Table of Contents
With years of fishing experience under my belt, I’ve found that some of the most exciting, adrenaline-pumping moments come from hooking a species you’d least expect on a fly. In freshwater, few such experiences can rival the thrill of reeling in a Flathead Catfish.
Often overlooked by fly anglers, these gigantic, deep-swimming behemoths can offer the freshwater fly fisher an unforgettable battle.
Getting to Know the Flathead Catfish
Flatheads are impressively large, with the world record clocking in at a staggering 124 lbs! Typically, however, they range between 5-20 lbs, with individuals over 40 lbs being common. They are most commonly found in the Mississippi River and its tributaries, although you can find them in many other locations.
Flatheads prefer deep, slow pools with abundant cover, making them a challenging quarry for the fly fisher. While they’re primarily nocturnal, venturing into the shallows at night to feed, don’t be dissuaded. These fish can be caught during the day too, particularly in lakes, where targeting deep holes can yield success.
Essential Fly Fishing Equipment for Flathead Catfish
Fly fishing for Flathead Catfish requires gear that can withstand their substantial weight and power.
Here’s what you’ll need:
- Fly Rod: A nine-foot, nine to 11-weight fly rod should suffice.
- Reel: Opt for a large disc-drag reel with a line capacity of at least 200 yards of 30lb test backing.
- Fly Line: While any fly line type can work, a level floating fly line offers versatility. Even though a floating line will get pulled down by the weight of your fly, it also stays clear of snags. Sinking tips and full-sinking lines can be used in faster currents, where the fly needs to sink quicker.
- Leader: Choose a strong leader anywhere from the 17 lb test to the 25 lb test. Leaders should be seven to nine feet long. Tippet material should be similar in strength to your leader.
The Right Fly for Flathead Catfish
Flatheads are predatory fish with a taste for large baitfish like sunfish, shad, herring, suckers, carp, and goldfish. Your fly should mimic these types of prey. Clouser-style flies are a good choice, as they ride hook point-up, reducing snags. Ensure your closures are heavily weighted to stay at the bottom. Tie them on 2/0 to 8/0 circle hooks with the largest dumbbell weights you can fit on the hook. If the fly isn’t heavy enough, add more weight to reach the bottom.
If you’re into tying your own flies, consider materials that glow in the dark. Flatheads seem to be attracted to glowing flies, particularly during their nocturnal hunting hours.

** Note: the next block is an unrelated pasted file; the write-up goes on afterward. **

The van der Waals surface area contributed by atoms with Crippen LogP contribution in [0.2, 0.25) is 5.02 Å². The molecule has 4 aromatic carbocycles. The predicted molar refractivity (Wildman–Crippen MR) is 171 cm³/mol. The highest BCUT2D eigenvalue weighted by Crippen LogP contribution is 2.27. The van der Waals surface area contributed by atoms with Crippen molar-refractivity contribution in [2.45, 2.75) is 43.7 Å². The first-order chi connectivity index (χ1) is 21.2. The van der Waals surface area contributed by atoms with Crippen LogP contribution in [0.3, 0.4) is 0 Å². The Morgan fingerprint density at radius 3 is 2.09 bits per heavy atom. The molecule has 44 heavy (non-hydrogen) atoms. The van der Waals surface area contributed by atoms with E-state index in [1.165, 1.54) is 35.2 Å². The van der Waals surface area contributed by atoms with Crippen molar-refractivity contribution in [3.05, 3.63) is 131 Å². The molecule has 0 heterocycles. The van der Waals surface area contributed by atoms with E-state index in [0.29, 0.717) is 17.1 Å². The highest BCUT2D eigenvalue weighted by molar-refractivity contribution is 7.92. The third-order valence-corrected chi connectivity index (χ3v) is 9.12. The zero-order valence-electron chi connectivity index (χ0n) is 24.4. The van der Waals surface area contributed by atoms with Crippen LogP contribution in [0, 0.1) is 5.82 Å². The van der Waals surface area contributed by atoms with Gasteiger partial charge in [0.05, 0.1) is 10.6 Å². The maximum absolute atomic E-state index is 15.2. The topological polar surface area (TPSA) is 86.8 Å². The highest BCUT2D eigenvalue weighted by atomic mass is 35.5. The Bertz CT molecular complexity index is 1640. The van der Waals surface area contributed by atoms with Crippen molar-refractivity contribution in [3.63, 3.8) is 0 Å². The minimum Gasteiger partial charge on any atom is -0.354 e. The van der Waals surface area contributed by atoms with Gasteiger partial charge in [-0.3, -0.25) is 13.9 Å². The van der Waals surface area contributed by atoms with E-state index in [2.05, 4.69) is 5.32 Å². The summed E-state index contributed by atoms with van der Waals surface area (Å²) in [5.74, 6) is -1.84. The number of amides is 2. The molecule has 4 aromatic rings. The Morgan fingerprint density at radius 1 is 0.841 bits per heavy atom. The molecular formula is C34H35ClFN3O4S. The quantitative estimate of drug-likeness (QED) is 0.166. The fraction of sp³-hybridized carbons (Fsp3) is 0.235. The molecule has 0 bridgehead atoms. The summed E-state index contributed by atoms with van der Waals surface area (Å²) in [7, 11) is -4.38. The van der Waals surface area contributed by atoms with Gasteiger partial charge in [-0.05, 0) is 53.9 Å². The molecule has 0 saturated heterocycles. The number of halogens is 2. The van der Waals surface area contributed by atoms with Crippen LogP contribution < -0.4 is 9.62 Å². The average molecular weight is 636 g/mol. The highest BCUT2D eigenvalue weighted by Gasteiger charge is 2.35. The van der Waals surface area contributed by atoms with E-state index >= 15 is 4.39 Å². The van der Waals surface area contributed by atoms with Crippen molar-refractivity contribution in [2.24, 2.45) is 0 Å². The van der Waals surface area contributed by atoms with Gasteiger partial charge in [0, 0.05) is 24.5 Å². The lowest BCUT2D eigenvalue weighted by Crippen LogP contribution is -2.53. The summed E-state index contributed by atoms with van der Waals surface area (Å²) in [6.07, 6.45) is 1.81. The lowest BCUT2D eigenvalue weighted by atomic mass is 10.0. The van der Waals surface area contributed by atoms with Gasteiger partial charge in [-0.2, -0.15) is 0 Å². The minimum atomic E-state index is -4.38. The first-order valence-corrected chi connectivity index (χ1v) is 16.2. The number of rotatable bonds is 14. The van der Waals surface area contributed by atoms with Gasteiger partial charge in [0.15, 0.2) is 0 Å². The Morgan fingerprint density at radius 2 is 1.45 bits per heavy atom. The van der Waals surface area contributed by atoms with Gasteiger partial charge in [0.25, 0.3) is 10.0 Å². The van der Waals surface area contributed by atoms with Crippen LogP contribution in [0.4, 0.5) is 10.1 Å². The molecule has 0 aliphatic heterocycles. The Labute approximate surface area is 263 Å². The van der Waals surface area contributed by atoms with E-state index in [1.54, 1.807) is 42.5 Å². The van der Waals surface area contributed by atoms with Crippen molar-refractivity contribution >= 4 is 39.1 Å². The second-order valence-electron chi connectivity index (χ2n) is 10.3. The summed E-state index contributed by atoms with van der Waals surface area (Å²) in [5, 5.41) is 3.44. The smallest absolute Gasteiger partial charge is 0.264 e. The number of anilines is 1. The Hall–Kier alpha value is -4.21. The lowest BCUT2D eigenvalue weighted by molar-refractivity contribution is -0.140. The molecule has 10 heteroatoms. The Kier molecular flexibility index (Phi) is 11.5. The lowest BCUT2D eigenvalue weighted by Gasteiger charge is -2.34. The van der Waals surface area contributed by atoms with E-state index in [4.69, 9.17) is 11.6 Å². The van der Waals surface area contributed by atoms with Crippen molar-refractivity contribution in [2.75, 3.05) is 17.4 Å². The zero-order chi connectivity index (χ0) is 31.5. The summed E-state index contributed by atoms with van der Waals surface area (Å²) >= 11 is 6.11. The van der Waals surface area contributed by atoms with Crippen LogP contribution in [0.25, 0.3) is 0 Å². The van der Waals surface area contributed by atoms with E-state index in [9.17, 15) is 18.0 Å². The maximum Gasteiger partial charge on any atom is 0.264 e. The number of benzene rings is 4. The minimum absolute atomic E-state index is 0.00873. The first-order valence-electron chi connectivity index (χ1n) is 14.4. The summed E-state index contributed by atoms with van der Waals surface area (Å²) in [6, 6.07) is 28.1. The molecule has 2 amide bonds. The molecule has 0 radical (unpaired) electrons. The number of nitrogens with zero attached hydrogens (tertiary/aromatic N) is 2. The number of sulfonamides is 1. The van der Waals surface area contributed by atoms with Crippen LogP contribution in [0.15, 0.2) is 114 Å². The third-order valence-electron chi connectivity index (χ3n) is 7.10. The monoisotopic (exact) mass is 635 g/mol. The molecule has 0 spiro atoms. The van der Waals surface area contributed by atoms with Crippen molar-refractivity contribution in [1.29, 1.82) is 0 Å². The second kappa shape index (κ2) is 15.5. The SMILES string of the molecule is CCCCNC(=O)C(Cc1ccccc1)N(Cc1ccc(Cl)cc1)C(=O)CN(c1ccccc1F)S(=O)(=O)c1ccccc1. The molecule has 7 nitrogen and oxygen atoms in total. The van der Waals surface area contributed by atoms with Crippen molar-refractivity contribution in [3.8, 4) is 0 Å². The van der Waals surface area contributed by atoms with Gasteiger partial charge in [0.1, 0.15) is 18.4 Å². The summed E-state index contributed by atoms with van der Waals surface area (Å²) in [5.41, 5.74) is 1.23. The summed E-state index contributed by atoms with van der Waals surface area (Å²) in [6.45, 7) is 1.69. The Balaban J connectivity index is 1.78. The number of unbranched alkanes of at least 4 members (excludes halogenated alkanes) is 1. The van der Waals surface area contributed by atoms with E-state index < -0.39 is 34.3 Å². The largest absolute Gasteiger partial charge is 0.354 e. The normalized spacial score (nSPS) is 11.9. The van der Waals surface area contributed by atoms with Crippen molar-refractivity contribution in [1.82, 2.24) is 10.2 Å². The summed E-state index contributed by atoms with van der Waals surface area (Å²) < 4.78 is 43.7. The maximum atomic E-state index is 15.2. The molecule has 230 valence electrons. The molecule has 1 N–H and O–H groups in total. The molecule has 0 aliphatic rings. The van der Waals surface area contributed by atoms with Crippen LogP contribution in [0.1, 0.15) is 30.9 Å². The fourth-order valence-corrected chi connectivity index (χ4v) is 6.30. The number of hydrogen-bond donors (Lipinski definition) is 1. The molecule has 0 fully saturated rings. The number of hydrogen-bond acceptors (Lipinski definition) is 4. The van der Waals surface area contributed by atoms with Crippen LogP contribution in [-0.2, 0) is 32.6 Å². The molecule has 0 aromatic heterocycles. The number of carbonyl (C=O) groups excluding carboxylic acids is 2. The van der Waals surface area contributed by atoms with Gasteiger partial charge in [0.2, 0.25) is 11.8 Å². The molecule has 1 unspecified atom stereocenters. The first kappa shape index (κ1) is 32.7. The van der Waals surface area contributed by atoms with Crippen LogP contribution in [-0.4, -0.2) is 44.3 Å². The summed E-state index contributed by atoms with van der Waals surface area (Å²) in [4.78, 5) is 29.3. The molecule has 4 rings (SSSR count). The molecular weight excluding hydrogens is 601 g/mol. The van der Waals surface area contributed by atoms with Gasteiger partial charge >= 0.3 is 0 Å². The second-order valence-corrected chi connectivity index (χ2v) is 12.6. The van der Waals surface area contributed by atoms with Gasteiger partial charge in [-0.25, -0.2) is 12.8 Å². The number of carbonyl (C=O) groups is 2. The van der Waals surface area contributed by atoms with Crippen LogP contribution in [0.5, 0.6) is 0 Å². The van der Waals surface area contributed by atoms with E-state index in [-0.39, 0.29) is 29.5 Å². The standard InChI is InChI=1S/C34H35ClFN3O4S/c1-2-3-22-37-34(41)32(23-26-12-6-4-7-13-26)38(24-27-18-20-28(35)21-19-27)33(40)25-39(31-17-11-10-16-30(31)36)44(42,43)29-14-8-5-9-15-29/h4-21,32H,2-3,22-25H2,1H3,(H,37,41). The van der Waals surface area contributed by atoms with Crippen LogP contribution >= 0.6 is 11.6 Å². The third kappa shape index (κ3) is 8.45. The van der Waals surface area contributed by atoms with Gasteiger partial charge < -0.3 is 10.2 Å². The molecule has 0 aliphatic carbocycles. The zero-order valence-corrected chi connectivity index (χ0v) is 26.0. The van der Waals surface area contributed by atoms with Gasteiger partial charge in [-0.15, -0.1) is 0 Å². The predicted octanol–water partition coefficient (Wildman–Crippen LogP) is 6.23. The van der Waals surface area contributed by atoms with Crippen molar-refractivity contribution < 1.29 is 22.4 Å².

Casting and Fishing Techniques for Flathead Catfish
Casting these large, heavy rigs will require a deviation from traditional fly-casting methods. Rather than casting the line, you’ll be casting the fly directly, much like traditional fishing. Strip off your desired amount of line and cast out to probable hideouts, twitching the fly along the bottom. This is where a level fly line proves handy, as it’s more suited for this casting technique.
In darker or murkier waters, an unconventional but effective trick is to put a piece of cut bait on your fly. Flatheads have a keen sense of smell, and the scent of the cut bait can guide them to your fly. Remember to retrieve slowly – so slow, in fact, you could put your rod in a rod holder!
The Battle with the Behemoth
Once you’ve hooked one of North America’s largest and most powerful fish, brace yourself for an exhilarating fight! Imagine latching your fly onto a diesel locomotive – that’s the kind of power we’re talking about.
When you’ve fought and landed your trophy Flathead, grab it by the lower jaw, snap a quick picture with your fly rod or fly, then release it back to the depths. Be sure to share your victory with your fishing buddies, because they might not believe this extraordinary fishing tale!
Remember, it’s about thinking outside the box, preparing your equipment, selecting the right flies, mastering unconventional casting techniques, and relishing the thrill of the catch. Tight lines and happy fishing!
Remember that this guide is based on years of personal experience and insight, along with tried and tested fishing techniques. Trust me when I say that targeting Flathead Catfish on the fly can add a whole new dimension to your fishing adventures!